The Worm’s Turn

 

Across the coaster-sized bare spot
that sits within the mess
of weeds and some grass
I call my lawn, a worm glistened
in its pink and brown slicker
after twenty minutes of watering.
“You better hurry, little dude,
or some bird find you in the open,
and you’ll be flying,” I whispered.
But the worm just oozed along
at his life’s petty pace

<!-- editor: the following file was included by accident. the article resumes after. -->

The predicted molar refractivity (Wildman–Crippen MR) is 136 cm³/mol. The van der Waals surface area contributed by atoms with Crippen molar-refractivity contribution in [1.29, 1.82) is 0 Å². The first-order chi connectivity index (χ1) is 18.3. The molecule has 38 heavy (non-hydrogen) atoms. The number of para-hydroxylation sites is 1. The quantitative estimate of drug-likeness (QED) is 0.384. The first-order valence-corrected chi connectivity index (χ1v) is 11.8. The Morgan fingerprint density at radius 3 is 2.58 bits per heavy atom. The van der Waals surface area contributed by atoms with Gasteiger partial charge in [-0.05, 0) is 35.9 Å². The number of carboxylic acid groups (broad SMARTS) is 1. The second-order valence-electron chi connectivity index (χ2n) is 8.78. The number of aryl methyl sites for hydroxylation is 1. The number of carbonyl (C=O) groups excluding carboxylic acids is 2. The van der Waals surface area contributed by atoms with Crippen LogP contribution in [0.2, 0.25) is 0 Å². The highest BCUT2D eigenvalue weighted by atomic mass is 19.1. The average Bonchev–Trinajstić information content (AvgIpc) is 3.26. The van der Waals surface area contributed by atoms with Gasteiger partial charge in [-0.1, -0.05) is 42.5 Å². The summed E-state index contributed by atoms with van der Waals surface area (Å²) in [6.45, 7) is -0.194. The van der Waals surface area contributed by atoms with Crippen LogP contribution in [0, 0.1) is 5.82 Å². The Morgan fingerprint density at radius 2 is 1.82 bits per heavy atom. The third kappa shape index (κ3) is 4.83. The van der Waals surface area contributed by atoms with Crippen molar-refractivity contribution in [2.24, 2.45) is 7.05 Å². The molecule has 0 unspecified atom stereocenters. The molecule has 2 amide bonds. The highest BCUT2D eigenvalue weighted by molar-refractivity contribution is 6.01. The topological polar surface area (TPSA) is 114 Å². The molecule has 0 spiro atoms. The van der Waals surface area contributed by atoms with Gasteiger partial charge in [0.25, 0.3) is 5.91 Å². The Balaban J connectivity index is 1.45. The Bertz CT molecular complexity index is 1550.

to the next tuft of green.
I wondered why he commuted atop
his normal subterranean route
from dirt to dirt, going, for him,
relatively aerial to his own salt mines.
Then I noticed the nearby lumpy trail
of passage left by that damn mole
and I figured maybe a worm has
as good grasp on living as I do.
I never wanted to die surrounded
by my office walls either.
And if some bird would’ve come along
and carry me to my demise, so be it.
At least I’d no longer be crawling
on my belly, and, man, we’d be flying.

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